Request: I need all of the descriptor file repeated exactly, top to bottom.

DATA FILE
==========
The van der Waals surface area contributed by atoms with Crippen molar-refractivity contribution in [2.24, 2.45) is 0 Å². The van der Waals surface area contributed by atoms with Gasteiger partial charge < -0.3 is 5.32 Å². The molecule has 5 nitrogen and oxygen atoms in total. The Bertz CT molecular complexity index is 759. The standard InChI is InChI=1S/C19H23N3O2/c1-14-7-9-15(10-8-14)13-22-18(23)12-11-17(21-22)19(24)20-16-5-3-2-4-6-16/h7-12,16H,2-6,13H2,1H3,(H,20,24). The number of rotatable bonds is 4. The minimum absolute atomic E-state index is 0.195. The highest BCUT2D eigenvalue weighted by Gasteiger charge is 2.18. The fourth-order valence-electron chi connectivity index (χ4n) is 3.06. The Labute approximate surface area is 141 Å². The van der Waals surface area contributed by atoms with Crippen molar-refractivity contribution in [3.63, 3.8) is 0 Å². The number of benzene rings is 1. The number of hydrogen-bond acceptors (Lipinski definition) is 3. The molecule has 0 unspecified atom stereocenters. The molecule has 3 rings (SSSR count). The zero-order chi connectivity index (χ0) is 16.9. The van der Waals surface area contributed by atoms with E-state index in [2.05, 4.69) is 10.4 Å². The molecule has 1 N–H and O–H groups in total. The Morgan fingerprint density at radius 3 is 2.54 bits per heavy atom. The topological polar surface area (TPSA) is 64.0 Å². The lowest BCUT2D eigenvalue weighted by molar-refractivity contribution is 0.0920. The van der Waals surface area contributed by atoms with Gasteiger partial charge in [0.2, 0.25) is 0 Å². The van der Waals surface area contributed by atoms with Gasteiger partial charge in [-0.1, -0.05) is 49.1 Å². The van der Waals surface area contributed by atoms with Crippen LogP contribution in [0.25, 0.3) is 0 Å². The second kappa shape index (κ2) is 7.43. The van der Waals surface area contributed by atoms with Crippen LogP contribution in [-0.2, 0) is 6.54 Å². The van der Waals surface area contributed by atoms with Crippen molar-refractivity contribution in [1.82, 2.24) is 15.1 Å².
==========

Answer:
The van der Waals surface area contributed by atoms with Crippen molar-refractivity contribution in [2.24, 2.45) is 0 Å². The van der Waals surface area contributed by atoms with Gasteiger partial charge < -0.3 is 5.32 Å². The molecule has 5 nitrogen and oxygen atoms in total. The Bertz CT molecular complexity index is 759. The standard InChI is InChI=1S/C19H23N3O2/c1-14-7-9-15(10-8-14)13-22-18(23)12-11-17(21-22)19(24)20-16-5-3-2-4-6-16/h7-12,16H,2-6,13H2,1H3,(H,20,24). The number of rotatable bonds is 4. The minimum absolute atomic E-state index is 0.195. The highest BCUT2D eigenvalue weighted by Gasteiger charge is 2.18. The fourth-order valence-electron chi connectivity index (χ4n) is 3.06. The Labute approximate surface area is 141 Å². The van der Waals surface area contributed by atoms with Crippen molar-refractivity contribution in [3.63, 3.8) is 0 Å². The number of benzene rings is 1. The number of hydrogen-bond acceptors (Lipinski definition) is 3. The molecule has 0 unspecified atom stereocenters. The molecule has 3 rings (SSSR count). The zero-order chi connectivity index (χ0) is 16.9. The van der Waals surface area contributed by atoms with E-state index in [2.05, 4.69) is 10.4 Å². The molecule has 1 N–H and O–H groups in total. The Morgan fingerprint density at radius 3 is 2.54 bits per heavy atom. The topological polar surface area (TPSA) is 64.0 Å². The lowest BCUT2D eigenvalue weighted by molar-refractivity contribution is 0.0920. The van der Waals surface area contributed by atoms with Gasteiger partial charge in [0.2, 0.25) is 0 Å². The van der Waals surface area contributed by atoms with Gasteiger partial charge in [-0.1, -0.05) is 49.1 Å². The van der Waals surface area contributed by atoms with Crippen LogP contribution in [0.25, 0.3) is 0 Å². The second kappa shape index (κ2) is 7.43. The van der Waals surface area contributed by atoms with Crippen LogP contribution in [-0.2, 0) is 6.54 Å². The van der Waals surface area contributed by atoms with Crippen molar-refractivity contribution in [1.82, 2.24) is 15.1 Å².